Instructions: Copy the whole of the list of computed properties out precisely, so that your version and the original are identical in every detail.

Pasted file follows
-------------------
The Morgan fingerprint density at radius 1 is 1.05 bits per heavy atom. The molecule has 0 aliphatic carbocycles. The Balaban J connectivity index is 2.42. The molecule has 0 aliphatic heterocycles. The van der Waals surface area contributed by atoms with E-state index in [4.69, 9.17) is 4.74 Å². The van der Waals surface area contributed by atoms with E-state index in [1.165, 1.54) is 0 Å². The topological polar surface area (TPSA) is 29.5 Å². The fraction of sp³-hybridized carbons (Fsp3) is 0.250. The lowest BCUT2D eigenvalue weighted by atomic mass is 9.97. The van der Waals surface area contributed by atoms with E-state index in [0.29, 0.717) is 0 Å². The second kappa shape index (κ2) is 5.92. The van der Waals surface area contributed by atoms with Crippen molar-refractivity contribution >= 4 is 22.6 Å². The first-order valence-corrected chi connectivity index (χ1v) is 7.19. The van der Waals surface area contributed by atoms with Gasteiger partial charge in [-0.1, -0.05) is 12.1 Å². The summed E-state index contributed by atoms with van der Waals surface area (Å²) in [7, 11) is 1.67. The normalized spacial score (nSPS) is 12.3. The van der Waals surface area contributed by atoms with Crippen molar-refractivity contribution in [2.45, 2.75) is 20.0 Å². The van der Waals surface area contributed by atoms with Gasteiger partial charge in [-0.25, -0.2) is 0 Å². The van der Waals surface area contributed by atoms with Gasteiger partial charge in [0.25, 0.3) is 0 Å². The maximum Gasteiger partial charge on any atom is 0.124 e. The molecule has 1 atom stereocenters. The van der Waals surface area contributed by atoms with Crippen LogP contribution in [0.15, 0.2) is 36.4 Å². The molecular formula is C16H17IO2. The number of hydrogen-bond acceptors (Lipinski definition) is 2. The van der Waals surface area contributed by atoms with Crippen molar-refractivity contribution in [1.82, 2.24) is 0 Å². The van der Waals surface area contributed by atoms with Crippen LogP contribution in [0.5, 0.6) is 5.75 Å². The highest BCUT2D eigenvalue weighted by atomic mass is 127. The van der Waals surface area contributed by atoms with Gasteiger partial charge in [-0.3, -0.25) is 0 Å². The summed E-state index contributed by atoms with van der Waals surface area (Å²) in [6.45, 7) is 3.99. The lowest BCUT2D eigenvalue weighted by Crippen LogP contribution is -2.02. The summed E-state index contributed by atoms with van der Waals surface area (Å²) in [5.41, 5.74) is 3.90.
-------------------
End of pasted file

The Morgan fingerprint density at radius 1 is 1.05 bits per heavy atom. The molecule has 0 aliphatic carbocycles. The Balaban J connectivity index is 2.42. The molecule has 0 aliphatic heterocycles. The van der Waals surface area contributed by atoms with E-state index in [4.69, 9.17) is 4.74 Å². The van der Waals surface area contributed by atoms with E-state index in [1.165, 1.54) is 0 Å². The topological polar surface area (TPSA) is 29.5 Å². The fraction of sp³-hybridized carbons (Fsp3) is 0.250. The lowest BCUT2D eigenvalue weighted by atomic mass is 9.97. The van der Waals surface area contributed by atoms with E-state index in [0.29, 0.717) is 0 Å². The second kappa shape index (κ2) is 5.92. The van der Waals surface area contributed by atoms with Crippen molar-refractivity contribution >= 4 is 22.6 Å². The first-order valence-corrected chi connectivity index (χ1v) is 7.19. The van der Waals surface area contributed by atoms with Gasteiger partial charge in [-0.1, -0.05) is 12.1 Å². The summed E-state index contributed by atoms with van der Waals surface area (Å²) in [7, 11) is 1.67. The normalized spacial score (nSPS) is 12.3. The van der Waals surface area contributed by atoms with Crippen molar-refractivity contribution in [2.45, 2.75) is 20.0 Å². The van der Waals surface area contributed by atoms with Gasteiger partial charge in [-0.25, -0.2) is 0 Å². The van der Waals surface area contributed by atoms with Gasteiger partial charge in [0.25, 0.3) is 0 Å². The maximum Gasteiger partial charge on any atom is 0.124 e. The molecule has 1 atom stereocenters. The van der Waals surface area contributed by atoms with Crippen LogP contribution in [0.15, 0.2) is 36.4 Å². The molecular formula is C16H17IO2. The number of hydrogen-bond acceptors (Lipinski definition) is 2. The van der Waals surface area contributed by atoms with Crippen molar-refractivity contribution in [1.82, 2.24) is 0 Å². The van der Waals surface area contributed by atoms with Crippen LogP contribution in [0.5, 0.6) is 5.75 Å². The highest BCUT2D eigenvalue weighted by atomic mass is 127. The van der Waals surface area contributed by atoms with Gasteiger partial charge in [-0.3, -0.25) is 0 Å². The summed E-state index contributed by atoms with van der Waals surface area (Å²) in [6.45, 7) is 3.99. The lowest BCUT2D eigenvalue weighted by Crippen LogP contribution is -2.02. The summed E-state index contributed by atoms with van der Waals surface area (Å²) in [5.41, 5.74) is 3.90.